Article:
The 15th of September is Battle Of Britain Day commemorating the victory of the Royal Air Force seventy years ago in defending the United Kingdom from the up to then undefeated forces of Nazi Germany. Yet things could easily have been very different…
It is Britain, late autumn, 1940: it started with Ju87 Stuka dive bombers felling the towers of the Chain Home radar stations.
Without adequate radar coverage, Fighter Command did not have prior warning of the waves of Luftwaffe bombers that pounded the RAF’s fighter bases. With their southern airfields destroyed, what was left of the RAF did not have the range to attack the Nazi invasion barges as they crossed the Channel. With our remaining fighters operating from any northern airstrip they can find, spares and replacement aircraft are non-existent and what little defence the RAF can still muster is fading fast.
As it sailed south from Scapa Flow to stem the flow of German equipment crossing the Channel, and with the RAF unable to provide adequate fighter air cover, the Royal Navy’s Home Fleet was ambushed in the North Sea by an overwhelming force of torpedo bombers, dive bombers and U-boats operating out of occupied Norwegian and Danish bases. With the Pacific fleet too far away, the Royal Navy’s Mediterranean Fleet immediately set sail for home waters but by the time they reach us the only major anchorages likely to be still available to them could be the Clyde in western Scotland and Belfast Lough in Northern Ireland. With the Province’s minimal air defences there will probably be little left for them to do there but to gather as many transport ships as possible to evacuate those who want to leave to the Dominions. With the fall of Britain, the neutral Irish Free State will have little choice but to capitulate to German demands.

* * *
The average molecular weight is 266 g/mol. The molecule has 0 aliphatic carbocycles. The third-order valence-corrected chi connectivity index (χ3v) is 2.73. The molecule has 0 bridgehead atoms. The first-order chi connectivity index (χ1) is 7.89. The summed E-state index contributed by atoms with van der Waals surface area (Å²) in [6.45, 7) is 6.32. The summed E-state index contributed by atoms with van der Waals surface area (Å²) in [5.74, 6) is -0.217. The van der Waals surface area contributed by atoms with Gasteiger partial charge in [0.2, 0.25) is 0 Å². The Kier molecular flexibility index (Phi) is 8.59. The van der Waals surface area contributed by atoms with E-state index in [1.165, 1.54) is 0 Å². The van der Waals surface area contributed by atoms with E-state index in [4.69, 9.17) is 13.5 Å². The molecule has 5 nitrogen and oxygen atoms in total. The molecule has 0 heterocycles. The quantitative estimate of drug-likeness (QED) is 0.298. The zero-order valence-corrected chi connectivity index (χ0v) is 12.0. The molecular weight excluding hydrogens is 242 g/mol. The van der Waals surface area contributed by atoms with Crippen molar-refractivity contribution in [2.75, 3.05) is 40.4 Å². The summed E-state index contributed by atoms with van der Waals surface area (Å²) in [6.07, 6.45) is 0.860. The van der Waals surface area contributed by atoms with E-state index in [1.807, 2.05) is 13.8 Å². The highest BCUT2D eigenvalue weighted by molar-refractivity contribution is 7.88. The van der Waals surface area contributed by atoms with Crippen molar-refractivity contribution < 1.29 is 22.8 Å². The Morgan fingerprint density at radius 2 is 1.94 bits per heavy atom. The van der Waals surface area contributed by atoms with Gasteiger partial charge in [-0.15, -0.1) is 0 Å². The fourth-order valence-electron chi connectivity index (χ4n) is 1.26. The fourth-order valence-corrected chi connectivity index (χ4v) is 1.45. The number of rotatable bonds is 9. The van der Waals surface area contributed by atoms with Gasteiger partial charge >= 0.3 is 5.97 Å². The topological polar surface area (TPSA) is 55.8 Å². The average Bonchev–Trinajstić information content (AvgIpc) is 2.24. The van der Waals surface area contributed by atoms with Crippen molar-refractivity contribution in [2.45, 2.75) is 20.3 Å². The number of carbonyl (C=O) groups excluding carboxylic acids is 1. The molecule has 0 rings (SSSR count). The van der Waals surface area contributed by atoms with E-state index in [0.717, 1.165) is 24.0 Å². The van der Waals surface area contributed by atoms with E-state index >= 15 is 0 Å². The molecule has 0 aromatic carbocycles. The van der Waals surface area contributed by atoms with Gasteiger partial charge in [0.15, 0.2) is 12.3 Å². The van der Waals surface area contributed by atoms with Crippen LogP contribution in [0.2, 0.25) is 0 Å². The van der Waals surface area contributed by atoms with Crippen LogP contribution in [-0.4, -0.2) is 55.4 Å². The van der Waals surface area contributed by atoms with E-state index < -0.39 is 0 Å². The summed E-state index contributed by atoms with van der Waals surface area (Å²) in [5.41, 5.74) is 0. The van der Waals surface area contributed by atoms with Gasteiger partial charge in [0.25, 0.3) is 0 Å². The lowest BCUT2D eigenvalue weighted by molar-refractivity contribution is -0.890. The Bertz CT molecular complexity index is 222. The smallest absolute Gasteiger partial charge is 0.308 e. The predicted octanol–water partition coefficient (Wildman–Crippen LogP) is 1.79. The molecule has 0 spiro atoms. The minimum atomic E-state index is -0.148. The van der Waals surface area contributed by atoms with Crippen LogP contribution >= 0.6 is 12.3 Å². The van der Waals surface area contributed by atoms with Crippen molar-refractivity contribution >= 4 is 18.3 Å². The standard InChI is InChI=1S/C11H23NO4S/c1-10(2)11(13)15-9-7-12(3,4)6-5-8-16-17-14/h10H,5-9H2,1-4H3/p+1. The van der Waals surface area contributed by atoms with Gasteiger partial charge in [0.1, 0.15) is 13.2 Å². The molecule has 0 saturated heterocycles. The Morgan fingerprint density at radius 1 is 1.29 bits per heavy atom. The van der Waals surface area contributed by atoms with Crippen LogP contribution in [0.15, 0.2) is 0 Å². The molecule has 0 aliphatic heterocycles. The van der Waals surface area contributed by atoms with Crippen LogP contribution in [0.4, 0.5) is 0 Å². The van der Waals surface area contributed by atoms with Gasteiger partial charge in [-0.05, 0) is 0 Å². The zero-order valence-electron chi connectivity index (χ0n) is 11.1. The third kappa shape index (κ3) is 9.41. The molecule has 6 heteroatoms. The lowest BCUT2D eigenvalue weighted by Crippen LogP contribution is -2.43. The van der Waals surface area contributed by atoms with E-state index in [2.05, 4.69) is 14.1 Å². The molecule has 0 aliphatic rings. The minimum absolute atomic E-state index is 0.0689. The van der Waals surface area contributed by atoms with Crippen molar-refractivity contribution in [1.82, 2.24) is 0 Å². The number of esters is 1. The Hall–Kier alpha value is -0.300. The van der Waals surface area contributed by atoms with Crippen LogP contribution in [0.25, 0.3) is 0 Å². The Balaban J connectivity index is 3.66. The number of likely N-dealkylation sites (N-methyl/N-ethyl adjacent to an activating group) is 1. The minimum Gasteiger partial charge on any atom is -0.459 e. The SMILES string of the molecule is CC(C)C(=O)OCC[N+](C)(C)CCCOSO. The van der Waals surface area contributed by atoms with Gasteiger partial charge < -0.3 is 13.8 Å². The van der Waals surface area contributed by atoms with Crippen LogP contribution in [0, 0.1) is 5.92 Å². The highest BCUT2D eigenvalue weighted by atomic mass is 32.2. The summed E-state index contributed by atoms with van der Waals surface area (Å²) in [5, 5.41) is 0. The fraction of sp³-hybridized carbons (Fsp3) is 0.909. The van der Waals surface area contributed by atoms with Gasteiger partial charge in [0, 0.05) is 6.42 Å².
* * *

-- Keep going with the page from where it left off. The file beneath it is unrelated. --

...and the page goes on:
In Scotland, the east coast mainline railway has been thrown into chaos after Luftwaffe bombers successfully downed the spans of the Forth Rail Bridge trapping warships and oil tankers up river.
In England, the Wehrmacht’s Blitzkrieg has breached all the southern English Stop Lines and reached Northampton.
With their Whitehall war rooms destroyed, Churchill and what is left of the war cabinet are in the Paddock bunker in North London.
The King and Queen are on a Royal Air Force flying boat bound for Nova Scotia.
London is surrounded. Millions are trapped in the ruins and in the occupied south of England, Nazi forces are beginning to round up citizens based on a list published in the Sonderfahndungsliste G.B.
Fortunately most of that never happened but one part, the Sonderfahndungsliste G.B., is real. It translates literally as the Special Search List for Great Britain but today it is better known simply as The Black Book.
It is the list of Britons that the Germans intended to round up once they had control of the country. It does not list what would happen to them, but it does list who they were to be handed over to – organisations that included the Geheim Staadts Polizei, better known as the Gestapo. While this book includes the obvious politicians and trade unionists, it also lists other public figures who had spoken out against the Nazi cause including writers, performers and journalists. Based on what happened in other occupied countries, it is unlikely that many would ever have been seen alive again.